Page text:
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File picture: PSA president Watson Duke, left, OWTU president general Ancel Roget and Seamen and Waterfront Workers Trade Union president Michael Annisette speak after their press conference at the Ministry of Finance, Eric Williams Financial Complex, Port-of-Spain.

The country’s three trade union federations, National Trade Union Centre (NATUC), Joint Trade Union Movement (JTUM) and the Federation of Independent Trade Unions and NGOS (FITUN) have accused Finance Minister Colm Imbert of being irresponsible and trying to deliberately mislead the population by blaming a decision of the industrial court for NP moving from a break-even position to a loss.

The release noted that on January 26, 2021, Imbert told the Parliament that the Industrial Court awarded an increase to workers at National Petroleum in a range of ten to 11 per cent salary increase. As a result of that award by the Industrial Court, National Petroleum is now running at a loss every month in the vicinity of $15 to $20 million.

The statement said Imbert was factually inaccurate about the award of the court as it implies that the court’s decision has resulted in NP running at a loss.

“Which factually not true. The Minister’s words also implies that the court is responsible for the financial state of NP. This is a very irresponsible and deliberately misleading statement. The fact is the Industrial Court never awarded an increase of salary of ten to 11 per cent,” the union said.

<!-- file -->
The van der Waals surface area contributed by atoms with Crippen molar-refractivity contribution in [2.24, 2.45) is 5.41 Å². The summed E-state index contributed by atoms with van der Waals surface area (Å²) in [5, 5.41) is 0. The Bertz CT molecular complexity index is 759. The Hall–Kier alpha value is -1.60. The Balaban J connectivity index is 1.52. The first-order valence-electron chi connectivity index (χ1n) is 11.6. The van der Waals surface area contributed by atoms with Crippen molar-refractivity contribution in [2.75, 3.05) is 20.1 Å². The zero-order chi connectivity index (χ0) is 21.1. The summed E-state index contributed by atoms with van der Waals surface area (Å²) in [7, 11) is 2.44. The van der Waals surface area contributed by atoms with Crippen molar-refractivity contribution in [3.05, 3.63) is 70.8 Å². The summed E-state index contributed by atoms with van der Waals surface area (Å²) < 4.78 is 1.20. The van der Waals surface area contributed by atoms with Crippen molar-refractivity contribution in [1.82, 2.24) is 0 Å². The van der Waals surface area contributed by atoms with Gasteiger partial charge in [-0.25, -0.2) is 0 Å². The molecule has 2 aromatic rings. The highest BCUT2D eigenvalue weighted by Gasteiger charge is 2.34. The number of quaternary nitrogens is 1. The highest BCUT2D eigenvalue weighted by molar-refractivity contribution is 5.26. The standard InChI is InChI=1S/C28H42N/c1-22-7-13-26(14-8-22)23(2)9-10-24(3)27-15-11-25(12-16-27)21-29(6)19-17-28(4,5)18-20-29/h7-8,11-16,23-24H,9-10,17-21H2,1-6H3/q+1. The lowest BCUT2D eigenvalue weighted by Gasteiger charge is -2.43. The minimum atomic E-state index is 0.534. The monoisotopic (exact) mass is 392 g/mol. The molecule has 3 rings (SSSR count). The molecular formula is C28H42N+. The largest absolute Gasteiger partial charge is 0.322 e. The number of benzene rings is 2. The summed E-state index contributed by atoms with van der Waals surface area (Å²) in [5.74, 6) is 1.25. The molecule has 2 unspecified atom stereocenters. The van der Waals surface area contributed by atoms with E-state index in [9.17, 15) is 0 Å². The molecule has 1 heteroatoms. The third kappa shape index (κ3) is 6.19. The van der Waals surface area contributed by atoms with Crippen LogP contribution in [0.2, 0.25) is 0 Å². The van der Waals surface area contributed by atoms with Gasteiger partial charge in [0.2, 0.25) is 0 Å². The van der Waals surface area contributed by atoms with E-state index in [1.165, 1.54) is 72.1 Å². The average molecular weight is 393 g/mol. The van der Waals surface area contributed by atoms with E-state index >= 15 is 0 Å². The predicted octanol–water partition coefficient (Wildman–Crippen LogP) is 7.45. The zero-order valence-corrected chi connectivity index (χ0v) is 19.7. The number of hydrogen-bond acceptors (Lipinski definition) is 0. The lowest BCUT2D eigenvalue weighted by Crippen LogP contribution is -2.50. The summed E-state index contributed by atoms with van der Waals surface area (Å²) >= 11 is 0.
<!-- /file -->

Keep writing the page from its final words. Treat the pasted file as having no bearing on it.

The Sunday Guardian had shown that Imbert’s assertion was factually incorrect and the Minister wrong in accusing the court of causing NP’s challenge. Imbert then launched an attack on the Sunday Guardian saying none of the assertions in the newspaper report were accurate.

The Trade Union movement rubbished Imbert’s suggestions.

They said: “The trade unions are of the view that the Sunday Guardian article is correct and that it is the Minister of Finance who is attempting to circumvent the free and fair Collective Bargaining process by stretching the truth and distorting the facts.”

They noted that an NP witness, as stated in the judgment, said that he was comfortable with the award of a single digit increase anywhere from zero to nine per cent.

The OWTU requested an increase of 14 per cent and the court granted an increase of seven per cent with respect to Cost-of-Living Allowance (COLA).

“We first wish to remind the Minister of Finance that consolidation of COLA is in fact a negotiable item and it was NP that approached the union to consolidate three expired periods,” the statement said.

The unions added that it was the company that froze the payment of COLA in 2011 in violation of the existing collective agreement by refusing to adjust the COLA paid depending on the changes of the Retail Price Index.

On December 4, 2019, the Industrial Court ordered the company to resume payment of COLA in keeping with the negotiated provisions of Article 11 of the registered Collective Agreement.

The case was adjourned to December 17, 2019 at 1 pm.